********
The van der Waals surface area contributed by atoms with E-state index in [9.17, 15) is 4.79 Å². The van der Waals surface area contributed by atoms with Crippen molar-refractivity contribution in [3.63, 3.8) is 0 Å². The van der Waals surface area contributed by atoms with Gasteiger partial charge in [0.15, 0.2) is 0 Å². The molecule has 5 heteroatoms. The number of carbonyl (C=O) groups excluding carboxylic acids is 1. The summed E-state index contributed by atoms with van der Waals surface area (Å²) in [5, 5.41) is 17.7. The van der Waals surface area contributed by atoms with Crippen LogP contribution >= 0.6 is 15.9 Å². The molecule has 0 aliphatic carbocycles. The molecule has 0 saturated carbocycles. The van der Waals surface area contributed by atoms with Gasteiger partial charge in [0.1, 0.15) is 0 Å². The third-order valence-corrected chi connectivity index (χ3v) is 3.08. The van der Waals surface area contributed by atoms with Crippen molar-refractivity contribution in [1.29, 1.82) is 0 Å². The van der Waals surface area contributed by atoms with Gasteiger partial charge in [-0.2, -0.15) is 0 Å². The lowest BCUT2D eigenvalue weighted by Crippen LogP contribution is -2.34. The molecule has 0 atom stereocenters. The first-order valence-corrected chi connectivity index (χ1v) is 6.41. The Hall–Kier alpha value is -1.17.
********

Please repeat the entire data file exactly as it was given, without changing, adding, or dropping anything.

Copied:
The van der Waals surface area contributed by atoms with E-state index in [9.17, 15) is 4.79 Å². The van der Waals surface area contributed by atoms with Crippen molar-refractivity contribution in [3.63, 3.8) is 0 Å². The van der Waals surface area contributed by atoms with Gasteiger partial charge in [0.15, 0.2) is 0 Å². The molecule has 5 heteroatoms. The number of carbonyl (C=O) groups excluding carboxylic acids is 1. The summed E-state index contributed by atoms with van der Waals surface area (Å²) in [5, 5.41) is 17.7. The van der Waals surface area contributed by atoms with Crippen LogP contribution >= 0.6 is 15.9 Å². The molecule has 0 aliphatic carbocycles. The molecule has 0 saturated carbocycles. The van der Waals surface area contributed by atoms with Gasteiger partial charge in [0.1, 0.15) is 0 Å². The third-order valence-corrected chi connectivity index (χ3v) is 3.08. The van der Waals surface area contributed by atoms with Crippen molar-refractivity contribution in [1.29, 1.82) is 0 Å². The van der Waals surface area contributed by atoms with Gasteiger partial charge in [-0.2, -0.15) is 0 Å². The lowest BCUT2D eigenvalue weighted by Crippen LogP contribution is -2.34. The molecule has 0 atom stereocenters. The first-order valence-corrected chi connectivity index (χ1v) is 6.41. The Hall–Kier alpha value is -1.17.